Massage Therapists work in what the general public would call a calm environment. Dim lights, relaxing music, blissful clients, no worries.
*the lights blare along with the sound of screeching tires bringing you to a halting stop*
The problem with stress is that it can eventually lead to burn-out and the potential for the therapist to quit practice completely if a healthy alternative is not found soon enough. When this happens, we loose a gifted individual who could have impacted many lives in a positive fashion within our profession.
Below are the basic types of practice many of us find ourselves in:
Therapist practicing in a spa or group setting.
Therapist in private practice.
On call therapist.
Therapist with multiple jobs and/or any combination of the above.
So, where do you fit in? And, what are your potential and given stressors on any day?
The potential for stress as a therapist is expansive. I suggest we take a look at some of the highlights.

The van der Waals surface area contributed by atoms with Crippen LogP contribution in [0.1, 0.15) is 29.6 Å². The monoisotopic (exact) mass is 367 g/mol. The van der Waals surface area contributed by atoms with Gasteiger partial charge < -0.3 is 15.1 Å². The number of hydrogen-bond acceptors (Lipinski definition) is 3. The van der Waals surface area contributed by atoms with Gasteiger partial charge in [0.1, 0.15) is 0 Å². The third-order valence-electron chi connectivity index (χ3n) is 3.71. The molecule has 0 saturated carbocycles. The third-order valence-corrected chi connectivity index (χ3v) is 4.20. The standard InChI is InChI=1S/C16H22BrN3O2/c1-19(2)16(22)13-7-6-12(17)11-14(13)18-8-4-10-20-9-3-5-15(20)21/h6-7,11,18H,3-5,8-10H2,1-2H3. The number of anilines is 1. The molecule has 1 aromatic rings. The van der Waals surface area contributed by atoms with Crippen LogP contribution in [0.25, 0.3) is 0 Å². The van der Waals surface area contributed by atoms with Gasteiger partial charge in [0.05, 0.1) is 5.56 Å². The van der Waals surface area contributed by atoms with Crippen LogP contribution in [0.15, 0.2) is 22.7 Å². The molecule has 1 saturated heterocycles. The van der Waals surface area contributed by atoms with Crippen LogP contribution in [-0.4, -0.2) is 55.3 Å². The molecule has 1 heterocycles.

- If you are practicing in a group setting the dynamics can be difficult when you have a conflict with one or more of the other therapists.
- In private practice you can easily have the weight and worry of the entire business resting on your shoulders.
- If you are on-call and working site to site, how often do you fight traffic and the weight of your table?
- And, let’s consider the therapist who is juggling two jobs and their private practice, or one totally unrelated job + massage at night or on the weekends.
- Yet another possibility is taking on stress from clients or maintaining an unruly client who continues to make a session miserable.
Step one – Evaluate:
- Ask yourself pointed questions and reflect. Write in a journal.
Step two – Identify:
- Look for trends and patterns within your personal reflections, questions and journal.
Step three – Find Ways to Correct and/or Remove the Stress:
- Locate a mentor (preferably within the profession).
- Find a group of therapists you can talk with. Bodywork Online is one of many useful sources.
- Get the proper amount of sleep.
- Watch your eating habits. Pay attention to good nutrition.
Step four – Follow Through:
- Even the best laid plans are useless if you don’t follow through. Take steps to ensure that you make a conscious effort to decrease the stressors one at a time. Baby steps. And, if you can kill two birds with one stone, by all means do so.
Encourage others by letting us know how you kicked a stressor in your practice with a reply below.
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